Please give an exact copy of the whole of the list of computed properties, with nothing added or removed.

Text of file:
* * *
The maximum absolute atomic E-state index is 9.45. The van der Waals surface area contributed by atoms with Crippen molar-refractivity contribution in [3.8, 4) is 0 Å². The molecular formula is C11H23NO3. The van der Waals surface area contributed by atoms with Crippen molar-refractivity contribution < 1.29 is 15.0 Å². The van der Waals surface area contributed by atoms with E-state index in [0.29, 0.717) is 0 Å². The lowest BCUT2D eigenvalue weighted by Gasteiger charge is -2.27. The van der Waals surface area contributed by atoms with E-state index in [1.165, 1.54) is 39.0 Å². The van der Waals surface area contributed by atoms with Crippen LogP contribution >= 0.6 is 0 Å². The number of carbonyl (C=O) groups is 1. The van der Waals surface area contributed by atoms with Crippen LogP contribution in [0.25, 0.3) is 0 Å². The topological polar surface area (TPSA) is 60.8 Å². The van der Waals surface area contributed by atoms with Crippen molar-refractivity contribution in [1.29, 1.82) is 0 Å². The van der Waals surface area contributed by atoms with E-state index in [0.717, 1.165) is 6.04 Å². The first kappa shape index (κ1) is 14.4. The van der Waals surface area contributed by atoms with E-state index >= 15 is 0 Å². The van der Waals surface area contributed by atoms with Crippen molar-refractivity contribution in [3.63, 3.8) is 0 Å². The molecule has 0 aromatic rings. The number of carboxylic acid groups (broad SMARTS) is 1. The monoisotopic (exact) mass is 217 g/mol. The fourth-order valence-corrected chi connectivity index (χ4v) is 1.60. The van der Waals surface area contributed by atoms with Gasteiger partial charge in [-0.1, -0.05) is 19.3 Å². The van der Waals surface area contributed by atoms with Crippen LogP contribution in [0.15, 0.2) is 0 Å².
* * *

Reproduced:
The maximum absolute atomic E-state index is 9.45. The van der Waals surface area contributed by atoms with Crippen molar-refractivity contribution in [3.8, 4) is 0 Å². The molecular formula is C11H23NO3. The van der Waals surface area contributed by atoms with Crippen molar-refractivity contribution < 1.29 is 15.0 Å². The van der Waals surface area contributed by atoms with E-state index in [0.29, 0.717) is 0 Å². The lowest BCUT2D eigenvalue weighted by Gasteiger charge is -2.27. The van der Waals surface area contributed by atoms with E-state index in [1.165, 1.54) is 39.0 Å². The van der Waals surface area contributed by atoms with Crippen LogP contribution >= 0.6 is 0 Å². The number of carbonyl (C=O) groups is 1. The van der Waals surface area contributed by atoms with Crippen LogP contribution in [0.25, 0.3) is 0 Å². The topological polar surface area (TPSA) is 60.8 Å². The van der Waals surface area contributed by atoms with Crippen molar-refractivity contribution in [1.29, 1.82) is 0 Å². The van der Waals surface area contributed by atoms with E-state index in [0.717, 1.165) is 6.04 Å². The first kappa shape index (κ1) is 14.4. The van der Waals surface area contributed by atoms with E-state index >= 15 is 0 Å². The van der Waals surface area contributed by atoms with Crippen molar-refractivity contribution in [3.63, 3.8) is 0 Å². The molecule has 0 aromatic rings. The number of carboxylic acid groups (broad SMARTS) is 1. The monoisotopic (exact) mass is 217 g/mol. The fourth-order valence-corrected chi connectivity index (χ4v) is 1.60. The van der Waals surface area contributed by atoms with Gasteiger partial charge in [-0.1, -0.05) is 19.3 Å². The van der Waals surface area contributed by atoms with Crippen LogP contribution in [0.15, 0.2) is 0 Å².